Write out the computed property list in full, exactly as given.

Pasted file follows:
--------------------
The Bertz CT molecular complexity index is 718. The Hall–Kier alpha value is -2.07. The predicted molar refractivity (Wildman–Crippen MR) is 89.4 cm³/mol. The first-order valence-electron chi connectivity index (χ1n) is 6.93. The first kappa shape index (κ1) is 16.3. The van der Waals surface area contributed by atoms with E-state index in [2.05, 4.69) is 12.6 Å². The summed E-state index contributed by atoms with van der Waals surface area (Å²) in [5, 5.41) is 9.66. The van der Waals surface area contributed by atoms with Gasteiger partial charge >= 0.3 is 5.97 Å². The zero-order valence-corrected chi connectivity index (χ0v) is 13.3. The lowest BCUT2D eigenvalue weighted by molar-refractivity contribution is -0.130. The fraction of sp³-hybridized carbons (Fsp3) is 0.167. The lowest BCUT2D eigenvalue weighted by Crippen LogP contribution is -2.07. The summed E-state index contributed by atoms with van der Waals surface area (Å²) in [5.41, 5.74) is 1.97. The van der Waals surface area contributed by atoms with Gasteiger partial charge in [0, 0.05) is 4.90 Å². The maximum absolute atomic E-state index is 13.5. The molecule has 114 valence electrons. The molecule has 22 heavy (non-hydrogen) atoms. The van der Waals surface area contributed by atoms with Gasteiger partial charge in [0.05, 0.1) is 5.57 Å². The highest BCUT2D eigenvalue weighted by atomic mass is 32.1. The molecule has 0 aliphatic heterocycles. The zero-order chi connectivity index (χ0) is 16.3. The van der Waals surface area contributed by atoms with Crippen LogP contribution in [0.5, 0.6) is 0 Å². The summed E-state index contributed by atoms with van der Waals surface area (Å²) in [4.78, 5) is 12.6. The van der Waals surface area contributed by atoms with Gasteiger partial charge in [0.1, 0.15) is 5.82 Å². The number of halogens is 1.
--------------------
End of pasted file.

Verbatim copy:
The Bertz CT molecular complexity index is 718. The Hall–Kier alpha value is -2.07. The predicted molar refractivity (Wildman–Crippen MR) is 89.4 cm³/mol. The first-order valence-electron chi connectivity index (χ1n) is 6.93. The first kappa shape index (κ1) is 16.3. The van der Waals surface area contributed by atoms with E-state index in [2.05, 4.69) is 12.6 Å². The summed E-state index contributed by atoms with van der Waals surface area (Å²) in [5, 5.41) is 9.66. The van der Waals surface area contributed by atoms with Gasteiger partial charge >= 0.3 is 5.97 Å². The zero-order valence-corrected chi connectivity index (χ0v) is 13.3. The lowest BCUT2D eigenvalue weighted by molar-refractivity contribution is -0.130. The fraction of sp³-hybridized carbons (Fsp3) is 0.167. The lowest BCUT2D eigenvalue weighted by Crippen LogP contribution is -2.07. The summed E-state index contributed by atoms with van der Waals surface area (Å²) in [5.41, 5.74) is 1.97. The van der Waals surface area contributed by atoms with Gasteiger partial charge in [0, 0.05) is 4.90 Å². The maximum absolute atomic E-state index is 13.5. The molecule has 114 valence electrons. The molecule has 22 heavy (non-hydrogen) atoms. The van der Waals surface area contributed by atoms with Gasteiger partial charge in [0.05, 0.1) is 5.57 Å². The highest BCUT2D eigenvalue weighted by atomic mass is 32.1. The molecule has 0 aliphatic heterocycles. The zero-order chi connectivity index (χ0) is 16.3. The van der Waals surface area contributed by atoms with Crippen LogP contribution in [0.5, 0.6) is 0 Å². The summed E-state index contributed by atoms with van der Waals surface area (Å²) in [4.78, 5) is 12.6. The van der Waals surface area contributed by atoms with Gasteiger partial charge in [0.1, 0.15) is 5.82 Å². The number of halogens is 1.